Teaching option suggested for working with special students

Teaching assistants with specialized skills offer alternative

Re: Special needs need addressing (Our View, Sept. 24)

I agree with your article about the need for children with learning and behavioural needs requiring extra one-to-one assistance and that moving them out would not be the best solution. I would like to suggest another option that is a win-win for all involved.

If there was a classroom or two in each school dedicated to children with special needs, that was staffed by teacher assistants with specialized training on behaviour management and varied learning needs, the students would have a smaller class size with more one-to-one time.

Teacher assistants are often trained to teach in alternative styles to allow the child to learn in a nonconventional way and their pay is less than a teacher with a degree. Maybe their curriculum is met or they learn more of the things they “need to know to be an active community member.” The children would still be in the same school as their peers and would meet at recess and lunch breaks.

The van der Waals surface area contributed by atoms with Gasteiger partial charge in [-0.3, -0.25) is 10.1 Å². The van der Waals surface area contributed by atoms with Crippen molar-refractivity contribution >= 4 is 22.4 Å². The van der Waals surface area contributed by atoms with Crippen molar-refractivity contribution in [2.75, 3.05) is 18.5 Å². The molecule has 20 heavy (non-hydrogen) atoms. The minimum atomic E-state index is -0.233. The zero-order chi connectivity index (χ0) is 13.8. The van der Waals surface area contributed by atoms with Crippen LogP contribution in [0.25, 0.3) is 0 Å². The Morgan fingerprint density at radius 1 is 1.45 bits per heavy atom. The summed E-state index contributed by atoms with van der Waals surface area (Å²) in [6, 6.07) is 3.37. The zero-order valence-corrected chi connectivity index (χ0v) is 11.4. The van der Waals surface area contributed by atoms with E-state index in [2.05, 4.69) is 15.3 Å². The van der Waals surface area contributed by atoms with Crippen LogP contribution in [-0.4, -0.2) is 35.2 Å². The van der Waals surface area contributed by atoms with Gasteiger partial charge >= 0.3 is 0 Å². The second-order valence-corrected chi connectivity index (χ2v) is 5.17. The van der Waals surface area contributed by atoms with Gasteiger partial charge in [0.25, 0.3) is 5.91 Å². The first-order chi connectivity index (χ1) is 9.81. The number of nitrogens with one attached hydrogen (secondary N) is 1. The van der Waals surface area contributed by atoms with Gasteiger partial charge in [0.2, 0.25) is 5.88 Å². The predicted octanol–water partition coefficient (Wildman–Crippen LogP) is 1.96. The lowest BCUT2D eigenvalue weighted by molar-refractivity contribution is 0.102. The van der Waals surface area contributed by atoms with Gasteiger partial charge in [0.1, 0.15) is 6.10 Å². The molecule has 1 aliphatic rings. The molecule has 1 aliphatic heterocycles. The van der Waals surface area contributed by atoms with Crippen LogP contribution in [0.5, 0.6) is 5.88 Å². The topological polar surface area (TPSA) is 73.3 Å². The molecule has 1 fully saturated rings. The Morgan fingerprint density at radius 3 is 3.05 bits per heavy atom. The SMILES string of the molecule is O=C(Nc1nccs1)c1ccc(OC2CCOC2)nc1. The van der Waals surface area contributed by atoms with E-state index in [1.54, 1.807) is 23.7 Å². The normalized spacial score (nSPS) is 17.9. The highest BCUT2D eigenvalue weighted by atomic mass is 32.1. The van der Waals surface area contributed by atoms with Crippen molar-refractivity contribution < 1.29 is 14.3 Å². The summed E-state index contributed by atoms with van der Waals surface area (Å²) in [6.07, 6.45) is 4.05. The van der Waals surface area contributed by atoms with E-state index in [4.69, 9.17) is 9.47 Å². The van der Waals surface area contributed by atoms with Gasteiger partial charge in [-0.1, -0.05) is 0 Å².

They could most likely join them for music, art, PE or other classes they are able to manage. Our children are all individuals and their learning needs all need to be met, whether they have “special” learning or behavioural needs, or are just struggling in math or reading.

They should all have individual education plans and bureaucracy or school board budgets shouldn’t interfere with their learning. Also, the government is obviously trying to force more families into the private schooling sector. Taxpayers buying into this and suggesting they shouldn’t have to pay school tax should look at the teacher their grandchild is learning from, or the nurse they will eventually come into contact with in their older years, and ask if education is important to them and the community in general?

Laura Johnson